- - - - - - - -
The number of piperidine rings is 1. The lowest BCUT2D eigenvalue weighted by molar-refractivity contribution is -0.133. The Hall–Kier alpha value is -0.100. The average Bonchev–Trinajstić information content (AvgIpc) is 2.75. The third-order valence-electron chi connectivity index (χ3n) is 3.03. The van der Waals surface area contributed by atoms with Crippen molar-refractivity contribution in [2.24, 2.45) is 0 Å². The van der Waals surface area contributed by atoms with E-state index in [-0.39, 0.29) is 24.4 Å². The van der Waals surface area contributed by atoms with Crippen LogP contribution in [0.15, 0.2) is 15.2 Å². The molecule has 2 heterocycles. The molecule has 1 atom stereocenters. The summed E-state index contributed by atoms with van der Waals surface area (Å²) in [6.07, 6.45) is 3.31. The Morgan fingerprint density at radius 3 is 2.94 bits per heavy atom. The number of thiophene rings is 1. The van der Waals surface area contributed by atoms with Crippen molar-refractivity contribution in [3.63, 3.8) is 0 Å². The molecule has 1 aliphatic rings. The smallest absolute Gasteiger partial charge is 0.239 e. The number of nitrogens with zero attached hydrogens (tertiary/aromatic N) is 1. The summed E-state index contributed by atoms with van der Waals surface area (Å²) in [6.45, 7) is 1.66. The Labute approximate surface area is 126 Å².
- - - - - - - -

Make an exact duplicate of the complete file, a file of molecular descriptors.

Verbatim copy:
The number of piperidine rings is 1. The lowest BCUT2D eigenvalue weighted by molar-refractivity contribution is -0.133. The Hall–Kier alpha value is -0.100. The average Bonchev–Trinajstić information content (AvgIpc) is 2.75. The third-order valence-electron chi connectivity index (χ3n) is 3.03. The van der Waals surface area contributed by atoms with Crippen molar-refractivity contribution in [2.24, 2.45) is 0 Å². The van der Waals surface area contributed by atoms with E-state index in [-0.39, 0.29) is 24.4 Å². The van der Waals surface area contributed by atoms with Crippen LogP contribution in [0.15, 0.2) is 15.2 Å². The molecule has 2 heterocycles. The molecule has 1 atom stereocenters. The summed E-state index contributed by atoms with van der Waals surface area (Å²) in [6.07, 6.45) is 3.31. The Morgan fingerprint density at radius 3 is 2.94 bits per heavy atom. The number of thiophene rings is 1. The van der Waals surface area contributed by atoms with Crippen molar-refractivity contribution in [3.63, 3.8) is 0 Å². The molecule has 1 aliphatic rings. The smallest absolute Gasteiger partial charge is 0.239 e. The number of nitrogens with zero attached hydrogens (tertiary/aromatic N) is 1. The summed E-state index contributed by atoms with van der Waals surface area (Å²) in [6.45, 7) is 1.66. The Labute approximate surface area is 126 Å².